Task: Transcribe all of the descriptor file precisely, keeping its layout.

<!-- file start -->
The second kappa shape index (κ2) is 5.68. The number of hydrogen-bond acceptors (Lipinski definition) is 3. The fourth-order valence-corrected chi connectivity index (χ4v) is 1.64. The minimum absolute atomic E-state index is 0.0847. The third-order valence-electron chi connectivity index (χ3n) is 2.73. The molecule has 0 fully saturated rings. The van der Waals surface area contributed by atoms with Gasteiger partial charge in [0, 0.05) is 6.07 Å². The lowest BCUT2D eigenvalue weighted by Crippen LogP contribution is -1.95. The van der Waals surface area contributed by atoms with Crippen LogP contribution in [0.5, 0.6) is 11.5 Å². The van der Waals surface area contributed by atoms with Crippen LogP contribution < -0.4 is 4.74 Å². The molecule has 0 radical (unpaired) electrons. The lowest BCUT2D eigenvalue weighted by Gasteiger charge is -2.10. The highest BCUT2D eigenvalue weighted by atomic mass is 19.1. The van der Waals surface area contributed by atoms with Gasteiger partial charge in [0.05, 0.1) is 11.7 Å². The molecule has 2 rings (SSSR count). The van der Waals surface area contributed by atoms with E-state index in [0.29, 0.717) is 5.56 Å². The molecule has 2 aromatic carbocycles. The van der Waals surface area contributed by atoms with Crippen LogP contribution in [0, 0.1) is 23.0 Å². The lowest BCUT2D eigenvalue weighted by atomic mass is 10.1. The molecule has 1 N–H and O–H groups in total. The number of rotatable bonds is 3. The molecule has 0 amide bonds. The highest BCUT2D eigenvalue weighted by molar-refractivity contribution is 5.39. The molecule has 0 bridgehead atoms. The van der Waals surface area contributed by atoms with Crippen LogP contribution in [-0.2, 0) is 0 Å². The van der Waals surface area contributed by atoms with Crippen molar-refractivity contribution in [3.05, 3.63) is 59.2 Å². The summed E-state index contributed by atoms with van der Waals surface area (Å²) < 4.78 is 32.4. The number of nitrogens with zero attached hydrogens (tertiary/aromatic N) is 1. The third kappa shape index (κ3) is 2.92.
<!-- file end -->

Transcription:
The second kappa shape index (κ2) is 5.68. The number of hydrogen-bond acceptors (Lipinski definition) is 3. The fourth-order valence-corrected chi connectivity index (χ4v) is 1.64. The minimum absolute atomic E-state index is 0.0847. The third-order valence-electron chi connectivity index (χ3n) is 2.73. The molecule has 0 fully saturated rings. The van der Waals surface area contributed by atoms with Gasteiger partial charge in [0, 0.05) is 6.07 Å². The lowest BCUT2D eigenvalue weighted by Crippen LogP contribution is -1.95. The van der Waals surface area contributed by atoms with Crippen LogP contribution in [0.5, 0.6) is 11.5 Å². The van der Waals surface area contributed by atoms with Crippen LogP contribution < -0.4 is 4.74 Å². The molecule has 0 radical (unpaired) electrons. The lowest BCUT2D eigenvalue weighted by Gasteiger charge is -2.10. The highest BCUT2D eigenvalue weighted by atomic mass is 19.1. The van der Waals surface area contributed by atoms with Gasteiger partial charge in [0.05, 0.1) is 11.7 Å². The molecule has 2 rings (SSSR count). The van der Waals surface area contributed by atoms with E-state index in [0.29, 0.717) is 5.56 Å². The molecule has 2 aromatic carbocycles. The van der Waals surface area contributed by atoms with Crippen LogP contribution in [0, 0.1) is 23.0 Å². The lowest BCUT2D eigenvalue weighted by atomic mass is 10.1. The molecule has 1 N–H and O–H groups in total. The number of rotatable bonds is 3. The molecule has 0 amide bonds. The highest BCUT2D eigenvalue weighted by molar-refractivity contribution is 5.39. The molecule has 0 bridgehead atoms. The van der Waals surface area contributed by atoms with Crippen LogP contribution in [-0.2, 0) is 0 Å². The van der Waals surface area contributed by atoms with Crippen molar-refractivity contribution in [3.05, 3.63) is 59.2 Å². The summed E-state index contributed by atoms with van der Waals surface area (Å²) < 4.78 is 32.4. The number of nitrogens with zero attached hydrogens (tertiary/aromatic N) is 1. The third kappa shape index (κ3) is 2.92.